Silent Film Festival’s High-Tension Line | Artmag

Home / Silent Film Festival’s High-Tension Line | Artmag
Silent Film Festival’s High-Tension Line | Artmag

Returning after its eleventh-hour cancellation this time last year, the tenth edition of Scotland’s festival celebrating silent film and music, Hippfest, is online 17th – 21st March. Even though an online event this year, the festival is about more than merely screenings of films, and integrates online Q&A sessions, documentaries and introductory talks into a widely-varied mix encompassing drama, comedy, romance and crime from a century or so ago – the height of silent cinema.

Underground, a tense romantic drama which made its debut in 1928, is a good case in point – on accessing the film through purchasing a pass, the viewer is treated to an introductory talk by the Festival’s Director Alison Strauss, and a short talk by Bryony Dixon, Curator of Silent Film at the BFI National Archive, about its restoration. Although challenging, as the few prints of the film were in various states of dilapidation, a successful restoration has been achieved by combining their best segments, and only occasional and momentary outdoor sequences seem at all washy.

The screening is followed by a live Q&A session with Bryony and composer Neil Brand, whose masterful score, performed by the BBC Symphony Orchestra, forms the musical accompaniment, which follows the action perfectly, rising and falling as the drama unfolds.

After beginning the film the viewer has 48 hours in which to view; taking advantage of this, I watched the introductions on the Friday, and the film on the Saturday morning when free to enjoy it, and armed with some background insight. Director Antony Asquith (the prime minister’s son, coincidentally), had honed his technique in the burgeoning Hollywood film industry; returning to the UK he put to use a number of imaginatively methods to develop the film’s narrative from an everyday romance with appealing visual touches, into a tense and dark drama with a thrilling climax, reflecting the increasing sophistication of audiences and directors in the later silent era.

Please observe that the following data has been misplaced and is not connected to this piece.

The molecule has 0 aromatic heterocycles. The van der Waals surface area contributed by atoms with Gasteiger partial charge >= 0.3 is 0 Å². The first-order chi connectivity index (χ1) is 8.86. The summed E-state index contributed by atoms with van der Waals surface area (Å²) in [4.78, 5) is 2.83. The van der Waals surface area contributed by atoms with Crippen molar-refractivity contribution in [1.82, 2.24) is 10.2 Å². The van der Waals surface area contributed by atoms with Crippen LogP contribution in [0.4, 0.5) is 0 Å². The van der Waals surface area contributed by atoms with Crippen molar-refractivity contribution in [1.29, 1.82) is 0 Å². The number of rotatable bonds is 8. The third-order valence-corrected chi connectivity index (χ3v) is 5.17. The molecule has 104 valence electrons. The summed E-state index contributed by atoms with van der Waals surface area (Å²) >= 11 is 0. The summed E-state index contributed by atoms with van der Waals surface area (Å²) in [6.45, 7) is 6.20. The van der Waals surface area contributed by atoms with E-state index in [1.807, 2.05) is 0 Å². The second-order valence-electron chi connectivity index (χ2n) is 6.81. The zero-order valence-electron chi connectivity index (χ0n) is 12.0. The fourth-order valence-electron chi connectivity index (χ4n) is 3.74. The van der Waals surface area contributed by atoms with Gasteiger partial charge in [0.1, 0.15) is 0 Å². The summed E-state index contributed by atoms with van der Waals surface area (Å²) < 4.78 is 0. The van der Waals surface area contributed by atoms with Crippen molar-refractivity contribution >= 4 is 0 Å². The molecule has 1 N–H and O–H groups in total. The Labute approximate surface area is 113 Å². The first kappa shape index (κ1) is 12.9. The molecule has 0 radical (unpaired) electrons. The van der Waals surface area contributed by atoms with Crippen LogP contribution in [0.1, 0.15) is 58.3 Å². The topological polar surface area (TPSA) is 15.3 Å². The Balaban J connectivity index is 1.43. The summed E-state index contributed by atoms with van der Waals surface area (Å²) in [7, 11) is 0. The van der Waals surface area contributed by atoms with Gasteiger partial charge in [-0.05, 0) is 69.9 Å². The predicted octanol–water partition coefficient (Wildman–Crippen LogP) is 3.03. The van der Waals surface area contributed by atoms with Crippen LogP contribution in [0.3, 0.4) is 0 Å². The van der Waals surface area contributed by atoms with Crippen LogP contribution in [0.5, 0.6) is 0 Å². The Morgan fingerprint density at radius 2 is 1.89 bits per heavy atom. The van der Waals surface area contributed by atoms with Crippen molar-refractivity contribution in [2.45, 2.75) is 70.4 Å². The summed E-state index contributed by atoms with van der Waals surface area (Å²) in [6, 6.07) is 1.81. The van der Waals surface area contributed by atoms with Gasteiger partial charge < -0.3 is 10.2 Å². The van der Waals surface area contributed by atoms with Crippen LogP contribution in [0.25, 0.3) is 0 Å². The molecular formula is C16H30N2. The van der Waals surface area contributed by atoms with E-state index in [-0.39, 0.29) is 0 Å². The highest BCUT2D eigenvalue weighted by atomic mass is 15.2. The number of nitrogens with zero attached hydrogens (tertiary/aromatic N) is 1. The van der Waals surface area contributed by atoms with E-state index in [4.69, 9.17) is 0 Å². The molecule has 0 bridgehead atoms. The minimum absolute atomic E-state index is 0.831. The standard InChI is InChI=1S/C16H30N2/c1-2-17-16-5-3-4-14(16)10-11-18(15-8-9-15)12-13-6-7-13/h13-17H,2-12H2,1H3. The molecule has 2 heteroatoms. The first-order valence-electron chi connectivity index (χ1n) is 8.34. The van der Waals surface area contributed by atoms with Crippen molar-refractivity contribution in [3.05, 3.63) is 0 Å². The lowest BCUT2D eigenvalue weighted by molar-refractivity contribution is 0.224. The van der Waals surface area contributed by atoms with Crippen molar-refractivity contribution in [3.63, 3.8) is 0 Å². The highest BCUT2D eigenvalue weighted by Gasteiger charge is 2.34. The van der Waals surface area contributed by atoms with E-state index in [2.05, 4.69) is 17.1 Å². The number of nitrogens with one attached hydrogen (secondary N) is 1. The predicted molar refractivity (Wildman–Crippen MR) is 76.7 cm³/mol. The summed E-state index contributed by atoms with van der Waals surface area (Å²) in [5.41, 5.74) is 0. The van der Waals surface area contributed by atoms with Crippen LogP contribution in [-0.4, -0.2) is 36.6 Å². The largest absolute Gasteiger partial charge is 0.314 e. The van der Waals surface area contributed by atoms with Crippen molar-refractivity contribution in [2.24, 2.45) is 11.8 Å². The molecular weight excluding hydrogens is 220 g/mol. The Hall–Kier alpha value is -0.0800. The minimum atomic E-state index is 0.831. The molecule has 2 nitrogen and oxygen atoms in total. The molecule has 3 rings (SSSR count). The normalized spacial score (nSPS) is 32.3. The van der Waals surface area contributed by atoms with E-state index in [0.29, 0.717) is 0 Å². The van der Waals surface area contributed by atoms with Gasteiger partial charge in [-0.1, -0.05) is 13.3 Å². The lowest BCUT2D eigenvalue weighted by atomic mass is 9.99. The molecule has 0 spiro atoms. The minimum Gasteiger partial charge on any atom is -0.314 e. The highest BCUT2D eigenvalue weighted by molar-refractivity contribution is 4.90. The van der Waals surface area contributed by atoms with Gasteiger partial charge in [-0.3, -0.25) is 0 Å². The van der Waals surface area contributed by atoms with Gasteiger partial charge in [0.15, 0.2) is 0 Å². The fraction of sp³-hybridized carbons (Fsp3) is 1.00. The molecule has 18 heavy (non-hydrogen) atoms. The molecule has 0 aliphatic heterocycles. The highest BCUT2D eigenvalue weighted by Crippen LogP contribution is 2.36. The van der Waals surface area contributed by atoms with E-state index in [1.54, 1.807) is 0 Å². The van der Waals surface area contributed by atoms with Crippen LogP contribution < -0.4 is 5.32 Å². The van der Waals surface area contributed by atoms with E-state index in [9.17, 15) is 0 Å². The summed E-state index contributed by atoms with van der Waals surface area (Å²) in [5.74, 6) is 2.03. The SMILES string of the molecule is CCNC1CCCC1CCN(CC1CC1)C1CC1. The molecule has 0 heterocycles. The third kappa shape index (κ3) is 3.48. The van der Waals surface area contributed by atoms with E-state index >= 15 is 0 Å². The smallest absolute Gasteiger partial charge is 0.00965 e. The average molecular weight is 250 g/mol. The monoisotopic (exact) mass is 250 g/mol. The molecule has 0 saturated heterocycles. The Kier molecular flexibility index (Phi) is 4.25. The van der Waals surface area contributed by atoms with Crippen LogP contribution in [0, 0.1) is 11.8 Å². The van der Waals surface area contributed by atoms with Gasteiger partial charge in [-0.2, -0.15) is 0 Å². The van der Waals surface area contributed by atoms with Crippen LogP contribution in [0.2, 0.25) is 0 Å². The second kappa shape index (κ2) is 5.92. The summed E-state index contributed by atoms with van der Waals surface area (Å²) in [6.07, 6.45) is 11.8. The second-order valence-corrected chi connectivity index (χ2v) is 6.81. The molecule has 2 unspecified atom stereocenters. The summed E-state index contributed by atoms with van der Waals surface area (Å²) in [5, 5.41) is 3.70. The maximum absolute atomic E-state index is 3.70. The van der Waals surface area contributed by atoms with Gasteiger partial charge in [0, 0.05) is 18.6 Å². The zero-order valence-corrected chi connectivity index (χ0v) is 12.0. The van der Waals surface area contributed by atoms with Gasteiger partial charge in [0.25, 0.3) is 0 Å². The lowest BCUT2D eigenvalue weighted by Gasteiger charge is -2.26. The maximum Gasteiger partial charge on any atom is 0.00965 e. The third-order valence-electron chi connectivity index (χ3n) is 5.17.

It was also one of the first feature films whose background is the railway and its electric power – a nod to the flourishing mechanised aesthetic in art and design, the nascent genre of railway poster art, and later railway-centred romances such Brief Encounter or Sliding Doors. It touches on the pre-war topic of metropolitan sprawl too, enabled primarily by the tube, with the action taking place between central London and suburban Kent, and the backdrop of the London Underground railway system, powered by coal-fired power station – a reference in the title.

The concerns of women’s everyday safety, and the predatory male – still disturbingly raw in 2021 – chimes with our modern experience, as do other familiar themes such as human interaction in crowded settings, and the desire to trust people we don’t know.

The plot concerns four young people: what appears at the beginning to be a love triangle between two men – one, Bill, an Underground porter, one a power station electrician, Bert – and a female shop assistant Nell, becomes a dangerous and entangled drama. Bert, the unsuccessful suitor, manipulates his former sweetheart Kate, who still adores him, into framing mild-mannered Bill in such a way that he would be ruined and unable to marry Nell; the plot grows darker as Bill, desperate to clear his name, confronts Bert in a violent pub brawl, and later in a perilous rooftop tussle high above the Thames.

It’s compelling and fast-paced, adding ever-darker malevolence and brute force to the romantic beginnings, culminating in a chase and fight to the death in the Underground station passenger lift.

With Brian Aherne, Elissa Landi, Cyril McLaglen and Norah Baring. Available until end 21st March.

Source link

Leave a Reply

Your email address will not be published.